Plant-based pads to tackle period woes

In the second of a four-part feature on winners of the Young Social Entrepreneur (YSE) 2012 Programme, Be an Idea speaks to a young woman who is developing a biodegradable sanitary pad for underprivileged women in India. YSE is an initiative by the Singapore International Foundation to help young people embark on social enterprises and nurture a network of entrepreneurs to create businesses that benefit communities.

For Ho Yen Yee, a final-year linguistics student at Nanyang Technological University (NTU), the year has been a filled with numerous peaks of learning. At 22, she is one of the driving forces behind I.M.Pad (Innovative and Manageable Sanitary Pad), a social entrepreneurship project that addresses issues related to women’s health and personal dignity in the developing world.

“In many rural communities, women don’t have access to basic items of sanitation such as sanitary pads,” explained Ho, who felt disturbed after reading about women who turned to alternatives like ashes and dried leaves and were often made to feel ashamed about menstruation. “This can pose serious health risks and I wanted to see how I could help.”

While volunteering with NTU’s Welfare Services Club, Ho met Andrew Yin, her partner who shared the same passion as her about helping the less fortunate

They decided to focus the project on India, which has the lowest level of sanitary pad adoption in the world. An ACNielson survey conducted in 2010 showed that as many as 88 per cent of menstruating women in the country did not use proper hygienic sanitary products during their periods.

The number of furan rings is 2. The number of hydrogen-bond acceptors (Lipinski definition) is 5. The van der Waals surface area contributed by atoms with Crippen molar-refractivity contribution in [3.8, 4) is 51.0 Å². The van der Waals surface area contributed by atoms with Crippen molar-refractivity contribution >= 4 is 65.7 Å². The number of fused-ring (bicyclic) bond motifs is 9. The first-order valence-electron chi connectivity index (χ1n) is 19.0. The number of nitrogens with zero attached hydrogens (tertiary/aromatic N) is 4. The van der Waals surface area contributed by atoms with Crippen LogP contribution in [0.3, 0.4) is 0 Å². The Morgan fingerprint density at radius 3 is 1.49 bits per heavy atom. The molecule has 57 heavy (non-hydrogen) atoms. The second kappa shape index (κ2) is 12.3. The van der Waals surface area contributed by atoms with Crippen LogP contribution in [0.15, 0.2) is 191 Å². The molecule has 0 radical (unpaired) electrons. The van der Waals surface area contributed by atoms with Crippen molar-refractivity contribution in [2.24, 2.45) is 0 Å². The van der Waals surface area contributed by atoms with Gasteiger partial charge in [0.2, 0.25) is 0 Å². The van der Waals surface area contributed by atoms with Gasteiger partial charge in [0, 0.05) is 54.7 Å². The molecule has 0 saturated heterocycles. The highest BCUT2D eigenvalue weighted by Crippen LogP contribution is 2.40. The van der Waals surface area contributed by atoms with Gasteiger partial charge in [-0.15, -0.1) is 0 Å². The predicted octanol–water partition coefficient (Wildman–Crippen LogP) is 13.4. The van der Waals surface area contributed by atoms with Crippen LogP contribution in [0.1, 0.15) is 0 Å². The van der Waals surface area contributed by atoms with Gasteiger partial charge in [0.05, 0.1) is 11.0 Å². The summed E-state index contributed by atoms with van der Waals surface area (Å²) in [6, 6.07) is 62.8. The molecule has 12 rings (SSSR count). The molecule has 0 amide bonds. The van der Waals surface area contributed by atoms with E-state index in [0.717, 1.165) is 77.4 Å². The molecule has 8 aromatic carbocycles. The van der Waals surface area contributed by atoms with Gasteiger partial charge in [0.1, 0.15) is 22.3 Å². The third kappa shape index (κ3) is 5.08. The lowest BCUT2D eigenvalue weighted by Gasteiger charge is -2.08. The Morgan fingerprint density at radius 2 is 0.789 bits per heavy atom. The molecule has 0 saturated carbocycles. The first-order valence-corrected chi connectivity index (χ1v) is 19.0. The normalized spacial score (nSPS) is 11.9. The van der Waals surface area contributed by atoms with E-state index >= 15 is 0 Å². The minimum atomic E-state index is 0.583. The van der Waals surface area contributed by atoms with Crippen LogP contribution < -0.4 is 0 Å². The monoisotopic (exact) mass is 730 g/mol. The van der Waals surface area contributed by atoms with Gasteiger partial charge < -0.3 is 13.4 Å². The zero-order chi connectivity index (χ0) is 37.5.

Their guiding principles? It had to be effective, eco-friendly and low-cost. “Besides access, affordability is one of the key reasons for the lack of use of sanitary pads in many rural areas,” said Ho. “So we began by exploring low-cost alternatives.”

One intriguing possibility was the use of water hyacinths as a source material. Besides being indigenous to many rural areas in India, water hyacinths also have highly absorbent pulp fibres.

Utilising the plant also helps to alleviate an environmental problem as they can choke irrigation canals and contribute to the spread of waterborne diseases.

“As a woman, this issue is especially close to my heart because I know how uncomfortable and dreadful it can get during menstruation,” she said. “It is actually something that can be managed effectively with a simple sanitary pad and should not be allowed to disrupt a woman’s life and become an impediment to education.

Especially meaningful was a study trip under the YSE banner in June 2012 to Mumbai. Over nine days, the team got to learn more about operational conditions and speak to women there.

With $10,000 seed funding from the YSE, Ho and Yin are now immersed in the research and industrial design stage of their project. Next up? Producing a prototype by mid-2013 followed by a another trip to India to meet with NGO representatives and local self-help groups.

“Inclusive innovation is important especially in the access to basic necessities because all human beings should be allowed the opportunity to live with dignity,” Ho said.

“I really hope to help these women lead normal and healthy lives during their periods, just like everyone else in the developed world.”